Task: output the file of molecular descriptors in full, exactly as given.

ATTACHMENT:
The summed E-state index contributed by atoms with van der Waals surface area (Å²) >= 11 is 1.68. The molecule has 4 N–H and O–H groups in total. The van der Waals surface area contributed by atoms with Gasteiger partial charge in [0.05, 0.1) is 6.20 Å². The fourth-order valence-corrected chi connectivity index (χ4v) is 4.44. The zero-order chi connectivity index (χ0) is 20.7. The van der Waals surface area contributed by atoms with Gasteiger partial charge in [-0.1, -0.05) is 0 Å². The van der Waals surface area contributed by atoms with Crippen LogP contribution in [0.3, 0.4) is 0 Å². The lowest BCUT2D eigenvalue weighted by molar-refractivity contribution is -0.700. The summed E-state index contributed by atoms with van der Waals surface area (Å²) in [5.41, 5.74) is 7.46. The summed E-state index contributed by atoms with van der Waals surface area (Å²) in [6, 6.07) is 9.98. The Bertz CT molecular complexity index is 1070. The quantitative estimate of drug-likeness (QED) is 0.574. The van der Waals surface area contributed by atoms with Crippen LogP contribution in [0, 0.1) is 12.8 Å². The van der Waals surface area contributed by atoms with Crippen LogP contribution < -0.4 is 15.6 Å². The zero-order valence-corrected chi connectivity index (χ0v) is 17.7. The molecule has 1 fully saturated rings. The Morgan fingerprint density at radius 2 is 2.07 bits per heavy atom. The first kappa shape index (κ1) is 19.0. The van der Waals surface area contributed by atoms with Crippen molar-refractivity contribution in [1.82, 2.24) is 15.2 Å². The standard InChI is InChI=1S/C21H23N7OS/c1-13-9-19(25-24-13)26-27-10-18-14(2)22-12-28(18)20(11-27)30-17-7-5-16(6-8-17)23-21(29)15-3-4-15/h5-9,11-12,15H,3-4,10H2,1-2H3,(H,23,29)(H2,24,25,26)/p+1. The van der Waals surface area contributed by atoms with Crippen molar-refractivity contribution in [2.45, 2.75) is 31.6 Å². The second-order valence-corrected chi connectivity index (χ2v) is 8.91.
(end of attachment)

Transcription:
The summed E-state index contributed by atoms with van der Waals surface area (Å²) >= 11 is 1.68. The molecule has 4 N–H and O–H groups in total. The van der Waals surface area contributed by atoms with Gasteiger partial charge in [0.05, 0.1) is 6.20 Å². The fourth-order valence-corrected chi connectivity index (χ4v) is 4.44. The zero-order chi connectivity index (χ0) is 20.7. The van der Waals surface area contributed by atoms with Gasteiger partial charge in [-0.1, -0.05) is 0 Å². The van der Waals surface area contributed by atoms with Crippen LogP contribution in [0.3, 0.4) is 0 Å². The lowest BCUT2D eigenvalue weighted by molar-refractivity contribution is -0.700. The summed E-state index contributed by atoms with van der Waals surface area (Å²) in [5.41, 5.74) is 7.46. The summed E-state index contributed by atoms with van der Waals surface area (Å²) in [6, 6.07) is 9.98. The Bertz CT molecular complexity index is 1070. The quantitative estimate of drug-likeness (QED) is 0.574. The van der Waals surface area contributed by atoms with Crippen LogP contribution in [0, 0.1) is 12.8 Å². The van der Waals surface area contributed by atoms with Crippen LogP contribution < -0.4 is 15.6 Å². The zero-order valence-corrected chi connectivity index (χ0v) is 17.7. The molecule has 1 fully saturated rings. The Morgan fingerprint density at radius 2 is 2.07 bits per heavy atom. The first kappa shape index (κ1) is 19.0. The van der Waals surface area contributed by atoms with Crippen molar-refractivity contribution in [1.82, 2.24) is 15.2 Å². The standard InChI is InChI=1S/C21H23N7OS/c1-13-9-19(25-24-13)26-27-10-18-14(2)22-12-28(18)20(11-27)30-17-7-5-16(6-8-17)23-21(29)15-3-4-15/h5-9,11-12,15H,3-4,10H2,1-2H3,(H,23,29)(H2,24,25,26)/p+1. The van der Waals surface area contributed by atoms with Crippen molar-refractivity contribution in [2.45, 2.75) is 31.6 Å². The second-order valence-corrected chi connectivity index (χ2v) is 8.91.